Vitamin C: General Info
Vitamin C might be the most widely known and most popular vitamin purchased as a supplement. It is a water-soluble nutrient, making it very safe, and it is essential for the production of bones and connective tissue. With the exceptions of humans, apes, guinea pigs, a species of trout, a certain fruit-eating bat, and the red-vented bulbul, it is believed that all other plants and animals synthesize their own vitamin C. The vitamin helps with the absorption of iron and aids in healing wounds and burns. It is also an antioxidant, meaning it bonds with free radicals in the body that may damage cells and contribute to cardiovascular disease, cancer, and premature aging. Vitamin C, or ascorbic acid, is a weak acid. Commercial supplements generally combine a mix of ascorbic acids with bioflavonoids, which help in vitamin C absorption.
For more information on vitamin C and cancer see the following article from TheDietChannel: Vitamin C May Help with Cancer Treatment.
Foods containing vitamin C
Vitamin C is found in a wide variety of fruits and vegetables, including citrus fruits, dark leafy greens, broccoli, tomatoes, potatoes, liver products, and oysters. The recommended daily allowance of vitamin C is 90 mg for men and 75 mg for women, with smokers encouraged to take another 35 milligrams.
A deficiency in vitamin C
Vitamin C deficiency causes scurvy, which is characterized by bruising, bleeding under the skin, around the gums, and into the joints, as well as infections or wounds that won’t heal, weak immunity, and loose teeth. Scurvy rarely develops in people who eat a balanced diet inclusive of fruits and vegetables.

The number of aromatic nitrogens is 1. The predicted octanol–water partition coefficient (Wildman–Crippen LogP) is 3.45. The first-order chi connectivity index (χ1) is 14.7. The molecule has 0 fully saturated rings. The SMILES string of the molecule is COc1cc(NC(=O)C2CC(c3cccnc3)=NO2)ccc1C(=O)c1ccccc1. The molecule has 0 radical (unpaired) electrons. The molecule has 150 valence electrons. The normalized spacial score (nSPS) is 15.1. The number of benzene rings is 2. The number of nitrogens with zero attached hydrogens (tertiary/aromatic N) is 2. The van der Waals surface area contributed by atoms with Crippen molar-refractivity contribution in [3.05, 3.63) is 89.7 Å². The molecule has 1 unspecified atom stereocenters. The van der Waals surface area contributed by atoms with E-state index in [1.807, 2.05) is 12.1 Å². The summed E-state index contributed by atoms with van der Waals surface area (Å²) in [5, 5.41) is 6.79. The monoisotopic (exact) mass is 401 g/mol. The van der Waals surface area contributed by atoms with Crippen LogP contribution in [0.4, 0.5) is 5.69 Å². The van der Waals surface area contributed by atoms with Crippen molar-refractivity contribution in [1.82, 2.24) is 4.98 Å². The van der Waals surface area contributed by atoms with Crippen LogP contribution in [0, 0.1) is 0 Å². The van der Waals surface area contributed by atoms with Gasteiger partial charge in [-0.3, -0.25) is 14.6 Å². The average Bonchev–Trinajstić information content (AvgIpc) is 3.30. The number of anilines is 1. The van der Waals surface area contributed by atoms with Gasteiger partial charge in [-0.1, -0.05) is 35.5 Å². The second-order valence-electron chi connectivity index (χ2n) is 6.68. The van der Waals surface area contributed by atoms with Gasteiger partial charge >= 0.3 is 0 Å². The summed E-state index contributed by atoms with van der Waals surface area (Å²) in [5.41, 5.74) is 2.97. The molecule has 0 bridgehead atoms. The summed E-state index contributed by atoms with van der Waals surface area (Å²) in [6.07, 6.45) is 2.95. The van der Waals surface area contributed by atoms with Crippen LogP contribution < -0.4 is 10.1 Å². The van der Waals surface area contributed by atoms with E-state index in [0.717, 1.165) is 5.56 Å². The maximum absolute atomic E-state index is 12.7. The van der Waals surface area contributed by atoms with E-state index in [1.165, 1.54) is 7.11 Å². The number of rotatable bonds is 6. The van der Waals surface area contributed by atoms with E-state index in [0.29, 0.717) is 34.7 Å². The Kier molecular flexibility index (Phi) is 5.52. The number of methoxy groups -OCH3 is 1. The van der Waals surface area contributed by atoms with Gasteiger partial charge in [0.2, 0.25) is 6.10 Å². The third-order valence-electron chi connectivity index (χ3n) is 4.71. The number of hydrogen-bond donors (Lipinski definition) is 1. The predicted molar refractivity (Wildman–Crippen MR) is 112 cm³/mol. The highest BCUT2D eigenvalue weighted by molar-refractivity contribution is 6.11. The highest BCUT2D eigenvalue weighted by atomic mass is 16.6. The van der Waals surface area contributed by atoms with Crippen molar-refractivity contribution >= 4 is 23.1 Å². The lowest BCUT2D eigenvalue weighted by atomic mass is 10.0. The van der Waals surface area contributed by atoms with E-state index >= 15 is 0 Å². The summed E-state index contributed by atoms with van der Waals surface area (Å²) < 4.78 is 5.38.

Is it healthy to take high doses of vitamin C?
Many people take high doses of vitamin C, either because they know it to be an antioxidant or they believe it will aid their immunity. While immune system functionality does suffer from vitamin C deficiency, there is currently no evidence that taking megadoses of vitamin C will help the immune system and dispel a cold. Vitamin C is also popular in its use as an antioxidant, and some advocate taking large doses (1500 mg +) for this reason, or to treat memory loss, cataracts, atherosclerosis, cancer, and lung disorders. While the benefit of vitamin C in treating these disorders is unclear, taking large doses of the vitamin is relatively safe. It is water soluble, and will cause diarrhea when the tolerance level is reached. Bowel tolerance of vitamin C varies from individual to individual, and can range from 5 mg a day to thousands of mg. While vitamin C is safe, it is an acid, and high oral doses in forms meant to be chewed or sucked on may damage tooth enamel.
For more information on ways you can increase your vitamin C consumption see the following article from TheDietChannel: Vitamin C: Tips for Increasing Your Intake.